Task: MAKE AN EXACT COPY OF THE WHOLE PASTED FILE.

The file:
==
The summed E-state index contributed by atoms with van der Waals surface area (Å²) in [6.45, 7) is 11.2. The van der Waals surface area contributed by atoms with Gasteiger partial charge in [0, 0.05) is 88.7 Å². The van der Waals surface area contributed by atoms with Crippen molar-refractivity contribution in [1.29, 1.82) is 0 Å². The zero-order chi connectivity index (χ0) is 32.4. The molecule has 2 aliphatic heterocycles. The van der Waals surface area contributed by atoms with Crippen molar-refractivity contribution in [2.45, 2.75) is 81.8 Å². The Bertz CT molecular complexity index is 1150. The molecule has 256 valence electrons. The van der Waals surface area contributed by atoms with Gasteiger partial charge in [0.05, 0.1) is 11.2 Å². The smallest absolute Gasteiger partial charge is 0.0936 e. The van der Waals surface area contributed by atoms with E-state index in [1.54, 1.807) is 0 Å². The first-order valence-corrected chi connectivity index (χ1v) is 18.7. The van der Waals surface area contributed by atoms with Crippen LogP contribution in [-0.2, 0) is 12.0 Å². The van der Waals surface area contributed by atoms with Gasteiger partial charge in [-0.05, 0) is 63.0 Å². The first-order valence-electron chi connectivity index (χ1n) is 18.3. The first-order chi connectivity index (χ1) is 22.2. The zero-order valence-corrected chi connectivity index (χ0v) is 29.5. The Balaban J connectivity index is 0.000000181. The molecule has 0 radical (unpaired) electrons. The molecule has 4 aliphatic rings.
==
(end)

The summed E-state index contributed by atoms with van der Waals surface area (Å²) in [6.45, 7) is 11.2. The van der Waals surface area contributed by atoms with Gasteiger partial charge in [0, 0.05) is 88.7 Å². The van der Waals surface area contributed by atoms with Crippen molar-refractivity contribution in [1.29, 1.82) is 0 Å². The zero-order chi connectivity index (χ0) is 32.4. The molecule has 2 aliphatic heterocycles. The van der Waals surface area contributed by atoms with Crippen molar-refractivity contribution in [2.45, 2.75) is 81.8 Å². The Bertz CT molecular complexity index is 1150. The molecule has 256 valence electrons. The van der Waals surface area contributed by atoms with Gasteiger partial charge in [0.05, 0.1) is 11.2 Å². The smallest absolute Gasteiger partial charge is 0.0936 e. The van der Waals surface area contributed by atoms with E-state index in [1.54, 1.807) is 0 Å². The first-order valence-corrected chi connectivity index (χ1v) is 18.7. The van der Waals surface area contributed by atoms with Crippen LogP contribution in [-0.2, 0) is 12.0 Å². The van der Waals surface area contributed by atoms with Gasteiger partial charge in [-0.05, 0) is 63.0 Å². The first-order valence-electron chi connectivity index (χ1n) is 18.3. The first-order chi connectivity index (χ1) is 22.2. The zero-order valence-corrected chi connectivity index (χ0v) is 29.5. The Balaban J connectivity index is 0.000000181. The molecule has 0 radical (unpaired) electrons. The molecule has 4 aliphatic rings.